A Beautiful Place in a Crazy World

Mindo is a quiet town in the mountains with a growing tourism industry. It’s sleepy-quiet, and always adorned with wispy clouds in the surrounding hills. It is the cloud forest, after all, and we came to see the birds and butterflies and to do a bit of hiking.

My sister Kelli and I came to Mindo last year but it took us a ten hour bus fiasco. Shay and I made it in two from Quito and called Julia, one of the host moms for volunteers of Venaecuador, a volunteer organization I work with. She set us up with a clean hostel with a balcony and a view of the elementary school’s basketball courts, and agreed to take us bird watching in the morning. We hitched a ride up to the zip lining course and got a better view of the area; zooming by us. Also a déjà vu of my trip with Kelli, this time the guides weren’t as enthusiastic and Kelli’s screams weren’t echoing through the canyon so overall it was a bit less exciting, but I did feel myself overcome by a huge grin as I realized: “I’m zip lining through the cloud forest!”

We caught a ride down the hill with a Swiss who was checking out the place to see if his adventure touring company should add it to its itinerary. Not a bad gig! We walked along the river toward the Mariposario (butterfly garden) and saw a few groups tubing on the rapids. Shay decided she’d like to return earlier in the day when the butterflies are more active so we just hung out in the garden and watched the dozens of hummingbirds fight over whose turn it was at the feeder. Back in town we met a young U.S couple who had sold their homes and are retired and living in Euador off of renters in Colorado. They agreed to go birding with us (we were running low on cash and the ATM in town wasn’t working, so they split the cost) and we went to get brownies at a cocoa farm/hostal/bakery.

I had never been bird watching with a guide (other than Shay) and had a great time! It’s really exciting! We started at 6 and saw a Rufous Motmot before leaving town. It has a shiny blue body and a bright orange head, and I got a shot of it perched with a hummingbird flying by. We saw some scarlet tanagers and some finches on nearby fences, and then Julia pointed out a parrot about half a mile away!  I was proud to see one pretty far away that she couldn’t identify at first, but decided it was a road-side hawk. Walking up the hill we stopped for a half hour at a small valley where we saw our first green toucanet. In the large trees behind we saw several more toucans and a green and red quetzal really close. Here it was like an I Spy book with the green birds in the green trees and the leaves hanging down like they’re perched on branches. Looking for movement proved the easiest way to see what you think you’re seeing, and Julia had a 5000x telescope that made the birds look like they’re inside your house.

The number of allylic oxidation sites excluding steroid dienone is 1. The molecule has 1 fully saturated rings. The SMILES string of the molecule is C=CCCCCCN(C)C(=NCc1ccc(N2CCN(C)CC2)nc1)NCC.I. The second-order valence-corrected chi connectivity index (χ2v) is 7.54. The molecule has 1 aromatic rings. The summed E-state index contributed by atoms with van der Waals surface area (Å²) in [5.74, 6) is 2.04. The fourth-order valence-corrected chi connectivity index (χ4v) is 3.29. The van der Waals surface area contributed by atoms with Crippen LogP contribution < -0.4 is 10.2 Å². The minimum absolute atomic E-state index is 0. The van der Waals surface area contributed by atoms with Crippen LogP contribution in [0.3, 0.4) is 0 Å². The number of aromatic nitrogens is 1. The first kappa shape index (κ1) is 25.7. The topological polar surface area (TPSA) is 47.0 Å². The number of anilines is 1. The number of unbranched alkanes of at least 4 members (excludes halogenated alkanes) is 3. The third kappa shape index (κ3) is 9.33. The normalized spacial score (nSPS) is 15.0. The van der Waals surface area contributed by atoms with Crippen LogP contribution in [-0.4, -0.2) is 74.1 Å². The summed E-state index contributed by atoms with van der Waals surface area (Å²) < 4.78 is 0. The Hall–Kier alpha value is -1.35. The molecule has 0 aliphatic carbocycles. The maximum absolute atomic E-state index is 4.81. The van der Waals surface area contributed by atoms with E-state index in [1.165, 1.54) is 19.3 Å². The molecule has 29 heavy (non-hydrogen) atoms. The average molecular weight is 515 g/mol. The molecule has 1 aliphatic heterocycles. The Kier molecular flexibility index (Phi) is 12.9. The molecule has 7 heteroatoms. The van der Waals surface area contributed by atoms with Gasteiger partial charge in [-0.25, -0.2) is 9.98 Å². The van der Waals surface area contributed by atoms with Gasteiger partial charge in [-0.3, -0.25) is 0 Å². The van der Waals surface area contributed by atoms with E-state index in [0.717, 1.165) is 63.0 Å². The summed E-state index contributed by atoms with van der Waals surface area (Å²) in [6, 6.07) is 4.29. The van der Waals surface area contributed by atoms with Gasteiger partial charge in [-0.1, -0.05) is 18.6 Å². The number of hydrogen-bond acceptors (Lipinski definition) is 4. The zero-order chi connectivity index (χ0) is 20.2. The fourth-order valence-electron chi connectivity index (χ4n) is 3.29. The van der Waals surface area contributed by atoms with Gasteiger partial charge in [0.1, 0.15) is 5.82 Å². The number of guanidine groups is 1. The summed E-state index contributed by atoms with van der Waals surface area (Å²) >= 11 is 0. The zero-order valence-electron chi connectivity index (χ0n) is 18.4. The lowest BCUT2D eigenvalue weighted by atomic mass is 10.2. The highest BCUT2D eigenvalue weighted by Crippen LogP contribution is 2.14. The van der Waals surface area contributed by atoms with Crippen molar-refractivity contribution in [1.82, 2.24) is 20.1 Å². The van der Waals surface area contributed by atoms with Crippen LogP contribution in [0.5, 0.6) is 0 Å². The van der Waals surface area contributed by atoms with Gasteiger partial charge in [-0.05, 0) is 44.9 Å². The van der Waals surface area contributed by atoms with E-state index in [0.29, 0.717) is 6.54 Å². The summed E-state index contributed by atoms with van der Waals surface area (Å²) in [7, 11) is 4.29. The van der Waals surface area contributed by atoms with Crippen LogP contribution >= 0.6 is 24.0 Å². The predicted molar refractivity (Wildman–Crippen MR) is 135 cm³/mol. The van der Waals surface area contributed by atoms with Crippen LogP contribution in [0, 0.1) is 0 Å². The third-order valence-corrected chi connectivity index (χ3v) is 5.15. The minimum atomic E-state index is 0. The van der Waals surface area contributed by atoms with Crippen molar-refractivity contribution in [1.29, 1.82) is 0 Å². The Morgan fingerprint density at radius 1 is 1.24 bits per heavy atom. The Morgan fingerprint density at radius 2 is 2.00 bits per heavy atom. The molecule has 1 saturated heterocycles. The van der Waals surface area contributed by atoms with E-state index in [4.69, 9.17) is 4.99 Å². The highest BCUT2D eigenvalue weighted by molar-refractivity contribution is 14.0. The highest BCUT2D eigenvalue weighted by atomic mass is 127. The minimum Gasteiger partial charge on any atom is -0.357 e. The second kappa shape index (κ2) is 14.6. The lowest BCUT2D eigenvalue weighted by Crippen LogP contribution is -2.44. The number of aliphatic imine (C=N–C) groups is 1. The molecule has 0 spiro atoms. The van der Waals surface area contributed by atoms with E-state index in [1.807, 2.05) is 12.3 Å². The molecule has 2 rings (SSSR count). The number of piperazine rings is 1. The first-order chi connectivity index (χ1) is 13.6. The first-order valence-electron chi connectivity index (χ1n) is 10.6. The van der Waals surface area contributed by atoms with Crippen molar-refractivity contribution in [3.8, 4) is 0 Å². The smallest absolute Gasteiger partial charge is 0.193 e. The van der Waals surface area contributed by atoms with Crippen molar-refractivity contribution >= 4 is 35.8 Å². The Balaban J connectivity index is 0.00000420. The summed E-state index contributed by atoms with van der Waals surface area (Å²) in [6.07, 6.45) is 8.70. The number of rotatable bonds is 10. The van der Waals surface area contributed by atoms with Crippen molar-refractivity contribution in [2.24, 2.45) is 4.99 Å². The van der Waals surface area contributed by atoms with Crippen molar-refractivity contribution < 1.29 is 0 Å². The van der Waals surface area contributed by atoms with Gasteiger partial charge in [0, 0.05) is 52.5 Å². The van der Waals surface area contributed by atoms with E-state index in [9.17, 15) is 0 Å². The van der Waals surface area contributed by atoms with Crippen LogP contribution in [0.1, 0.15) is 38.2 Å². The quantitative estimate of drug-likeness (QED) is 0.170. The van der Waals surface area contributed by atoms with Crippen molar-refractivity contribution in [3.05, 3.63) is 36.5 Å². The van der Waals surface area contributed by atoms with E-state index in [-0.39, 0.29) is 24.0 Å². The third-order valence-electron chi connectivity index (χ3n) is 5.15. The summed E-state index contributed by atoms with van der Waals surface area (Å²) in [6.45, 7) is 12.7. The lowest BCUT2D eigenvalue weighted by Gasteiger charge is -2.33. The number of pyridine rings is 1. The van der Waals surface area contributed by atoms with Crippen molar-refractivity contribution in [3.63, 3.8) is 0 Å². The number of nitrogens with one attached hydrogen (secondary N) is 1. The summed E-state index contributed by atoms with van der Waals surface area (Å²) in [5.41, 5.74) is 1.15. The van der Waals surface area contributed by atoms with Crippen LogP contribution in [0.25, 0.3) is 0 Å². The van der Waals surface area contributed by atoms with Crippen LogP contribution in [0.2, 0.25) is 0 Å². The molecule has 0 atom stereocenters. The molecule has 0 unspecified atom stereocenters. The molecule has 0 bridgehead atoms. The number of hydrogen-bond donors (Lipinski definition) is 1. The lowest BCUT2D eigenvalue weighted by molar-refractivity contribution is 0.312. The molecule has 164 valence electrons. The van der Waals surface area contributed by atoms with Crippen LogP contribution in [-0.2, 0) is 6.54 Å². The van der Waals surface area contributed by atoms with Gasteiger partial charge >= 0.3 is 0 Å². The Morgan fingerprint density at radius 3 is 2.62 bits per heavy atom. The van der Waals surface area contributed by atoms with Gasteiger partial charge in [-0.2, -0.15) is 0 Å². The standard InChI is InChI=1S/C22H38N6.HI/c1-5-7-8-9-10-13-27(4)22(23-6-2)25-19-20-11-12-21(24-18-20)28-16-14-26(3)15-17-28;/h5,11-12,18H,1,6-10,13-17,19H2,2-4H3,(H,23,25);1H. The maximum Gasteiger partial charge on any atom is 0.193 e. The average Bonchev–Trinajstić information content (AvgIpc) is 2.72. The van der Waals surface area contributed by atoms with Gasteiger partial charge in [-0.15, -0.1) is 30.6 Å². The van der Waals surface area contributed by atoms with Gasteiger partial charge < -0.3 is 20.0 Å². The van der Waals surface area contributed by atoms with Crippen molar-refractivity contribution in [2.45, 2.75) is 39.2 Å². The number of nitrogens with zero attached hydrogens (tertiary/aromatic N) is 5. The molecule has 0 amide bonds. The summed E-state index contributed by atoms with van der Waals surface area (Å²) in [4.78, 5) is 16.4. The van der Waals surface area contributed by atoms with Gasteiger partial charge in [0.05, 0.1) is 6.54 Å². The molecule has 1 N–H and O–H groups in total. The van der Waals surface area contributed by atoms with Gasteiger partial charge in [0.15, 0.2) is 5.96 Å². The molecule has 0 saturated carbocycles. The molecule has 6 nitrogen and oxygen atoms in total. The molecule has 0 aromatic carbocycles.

We saw another flock of Toucans and then some very fruit-loopy Acaricari very close up before ending our hike at a cable car ride across the canyon. Being wet and mountainous, Mindo has several beautiful waterfalls. We rode across and started a hike to the largest, Cascada Reina. Very avid birders, we took a couple hours slowly taking in all the movement surrounding us. We also share a passion for photography that coyly becomes competitive, so we had a great time spotting lizards, hummingbirds, shiny bugs, and the wonder of nature that any young imaginative kid would pretend to explore. We crossed rickety bridges and waded in the water with our shoes off. It was a lovely hike!

Working our way back up we were determined to hit up the other side of the waterfall hike. When Kelli and I came here, it was toward the end of our journey and we were adamant to fully inhale and savor the tranquility of this waterfall hike. One waterfall, Nambillo, we had climbed around and played our childhood creek game “poohsticks” and promised each other that someday we’d return. The cable car stopped operating at 4pm and we weren’t sure they would wait for us, so I started walking faster and expected Shay to keep up. Nearing 3pm, we had been hiking for nine hours on one liter of water between us! My nostalgia became a near-frantic effort to celebrate our promise. I started to feel bad for slave-driving Shay, but we made it to the falls with plenty of time to spare. I looked at how similar the falls were, thinking how much has happened in my life and Kelli’s life and Shay’s life in the last year. Such a serendipitous return to such a specific place, so far away from home, yet so special and symbolic to two wonderful, shared adventures, inspired a realization of the permanence of nature and the permanence of memory in comparison to the mercurial moment.

We made it back to town at 5pm, after 11 hours of hiking, exhausted and thirsty. After long brain-freezes from too avidly downing cold water, we took a nap, got a pizza, and met with a volunteer from Seattle named Temple. He told us that on the one day coup d’etat there were Colombians robbing tourists in the sleepy town of Mindo at gunpoint. Despite its peaceful, calming beauty, we can even make Mindo a rough place in a crazy world.

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